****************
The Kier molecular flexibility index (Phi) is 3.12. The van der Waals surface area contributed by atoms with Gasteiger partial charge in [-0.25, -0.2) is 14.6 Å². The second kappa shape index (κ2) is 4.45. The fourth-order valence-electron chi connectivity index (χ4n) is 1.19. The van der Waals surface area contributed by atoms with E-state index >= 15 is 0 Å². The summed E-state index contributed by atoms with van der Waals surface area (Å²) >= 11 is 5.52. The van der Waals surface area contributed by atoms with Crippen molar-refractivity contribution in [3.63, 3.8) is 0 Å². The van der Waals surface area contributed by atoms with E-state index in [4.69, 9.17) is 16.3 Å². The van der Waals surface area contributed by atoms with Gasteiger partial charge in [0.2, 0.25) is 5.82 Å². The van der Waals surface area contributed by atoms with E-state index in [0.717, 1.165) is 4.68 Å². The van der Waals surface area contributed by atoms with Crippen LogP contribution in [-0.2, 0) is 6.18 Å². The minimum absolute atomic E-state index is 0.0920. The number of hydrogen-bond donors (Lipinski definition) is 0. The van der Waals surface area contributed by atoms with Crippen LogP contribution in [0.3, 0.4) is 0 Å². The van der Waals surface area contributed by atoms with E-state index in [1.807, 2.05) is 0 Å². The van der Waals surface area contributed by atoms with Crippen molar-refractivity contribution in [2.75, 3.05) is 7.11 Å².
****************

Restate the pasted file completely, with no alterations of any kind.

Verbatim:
The Kier molecular flexibility index (Phi) is 3.12. The van der Waals surface area contributed by atoms with Gasteiger partial charge in [-0.25, -0.2) is 14.6 Å². The second kappa shape index (κ2) is 4.45. The fourth-order valence-electron chi connectivity index (χ4n) is 1.19. The van der Waals surface area contributed by atoms with E-state index >= 15 is 0 Å². The summed E-state index contributed by atoms with van der Waals surface area (Å²) >= 11 is 5.52. The van der Waals surface area contributed by atoms with Crippen molar-refractivity contribution in [3.63, 3.8) is 0 Å². The van der Waals surface area contributed by atoms with E-state index in [4.69, 9.17) is 16.3 Å². The van der Waals surface area contributed by atoms with Gasteiger partial charge in [0.2, 0.25) is 5.82 Å². The van der Waals surface area contributed by atoms with E-state index in [0.717, 1.165) is 4.68 Å². The van der Waals surface area contributed by atoms with Crippen LogP contribution in [-0.2, 0) is 6.18 Å². The minimum absolute atomic E-state index is 0.0920. The number of hydrogen-bond donors (Lipinski definition) is 0. The van der Waals surface area contributed by atoms with Crippen LogP contribution in [0.3, 0.4) is 0 Å². The van der Waals surface area contributed by atoms with E-state index in [1.807, 2.05) is 0 Å². The van der Waals surface area contributed by atoms with Crippen molar-refractivity contribution in [2.75, 3.05) is 7.11 Å².